When looking at the audio clip in the playlist, click on it, then in the top left corner of the playlist window, check the stretch box. You can then stretch the audio clip to any length/duration you'd like. Bring up the channel settings box and change the time stretching dropdown tab to speech. The studio piano roll has been popular among the music makers for some decent reasons. You can see the discussion below to know those reasons in details. Also, you can learn how the tools of FL studio piano can be used. The famous Riff machines can be manipulated as a part of FL studio piano rolls and that process will be described below. As soon as you select FL Studio ASIO, click on SHOW ASIO PANEL and leave your buffer length at 1024. Then, choose the right input (the microphone you’re going to use to record) and the right output (the speakers where you want to hear the mix). Choose the right microphone or recording device before you begin recording on the “Input” section. When you have this option selected, the program will record only as long as the loop is designated for. By default, the pattern is 1 bar. You can change this by clicking and then dragging up on this section. That will increase the length of the pattern in FL Studio. Which means when you are recording, it will go as long as what you chosen.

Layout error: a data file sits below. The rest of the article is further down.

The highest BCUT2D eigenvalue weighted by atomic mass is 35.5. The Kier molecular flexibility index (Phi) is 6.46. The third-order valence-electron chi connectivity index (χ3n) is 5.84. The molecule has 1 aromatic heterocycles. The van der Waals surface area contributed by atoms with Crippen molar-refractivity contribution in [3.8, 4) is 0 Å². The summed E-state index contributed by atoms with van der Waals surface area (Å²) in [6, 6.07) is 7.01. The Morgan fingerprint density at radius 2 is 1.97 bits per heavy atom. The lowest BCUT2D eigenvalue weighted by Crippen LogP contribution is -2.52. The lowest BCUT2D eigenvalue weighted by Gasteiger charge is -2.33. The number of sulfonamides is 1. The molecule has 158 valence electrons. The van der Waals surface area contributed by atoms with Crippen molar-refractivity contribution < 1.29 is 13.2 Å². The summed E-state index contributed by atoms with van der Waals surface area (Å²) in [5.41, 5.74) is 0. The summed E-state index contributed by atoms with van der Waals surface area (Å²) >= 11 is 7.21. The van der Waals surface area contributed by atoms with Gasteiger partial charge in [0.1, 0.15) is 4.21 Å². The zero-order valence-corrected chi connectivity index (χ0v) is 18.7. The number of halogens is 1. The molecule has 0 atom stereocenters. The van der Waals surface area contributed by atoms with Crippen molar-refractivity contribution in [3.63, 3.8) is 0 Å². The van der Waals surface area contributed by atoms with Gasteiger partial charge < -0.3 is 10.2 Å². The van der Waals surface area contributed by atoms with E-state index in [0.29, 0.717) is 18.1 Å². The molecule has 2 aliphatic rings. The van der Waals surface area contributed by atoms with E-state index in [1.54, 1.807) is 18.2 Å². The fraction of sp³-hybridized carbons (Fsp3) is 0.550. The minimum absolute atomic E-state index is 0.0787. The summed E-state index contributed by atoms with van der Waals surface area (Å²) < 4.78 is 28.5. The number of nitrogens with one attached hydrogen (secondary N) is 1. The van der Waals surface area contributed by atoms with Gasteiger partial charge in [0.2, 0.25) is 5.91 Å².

FL Studio tutorial explaining the arpeggiator tool.
An arpeggio is a type of broken chord where notes are played in a sequence rather than simultaneously – with notes going up or down along the notes of the chord. It is quite a common technique in the electronic (trance) music world. Knowing how to create a great arp (short for arpeggio) will allow you to add wonderful layers to your compositions.
While the standard generators as well as many VST plugins have real time arpeggio features, I always like to play around with FL Studio’s arpeggiator. It gives me so much control and flexibility.
Anyway, let’s get started. See below:
Here you can see the original chord progression (greyed out note events) and the arpeggiated version (green note events). While you can always create an arpeggio manually – by simply placing, copying and pasting all necessary note events, FL Studio also offers a neat little tool – the arpeggiator – that you can use to create great arpeggio’s. Let’s have a look.
One thing that I usually (not always) start with when composing a song is a chord progression. Deciding on the scale(s) and the chord progression(s) is an excellent foundation on which you can build your composition and add the various layers – in our case an arpeggiated melody.
For this tutorial I use a chord progression – based on a D minor scale – which I also used in another tutorial (see also screenshot above). If you want to know more about how to make chord progressions, I suggest you read: Making a chord progression and lead synth
First I place the chord progression in two channels. See below:
Fl Studio Extend Pattern Length Chart
Next, make sure you switch on Ghost channels in the Piano Roll options. See below:
If you do this you will see the note patterns of other channels greyed out when working in the piano roll of some channel (only applies to patterns that are in the same pattern track in the Playlist). This is what you see in the first screenshot of this tutorial – which I will repeat here to make my point.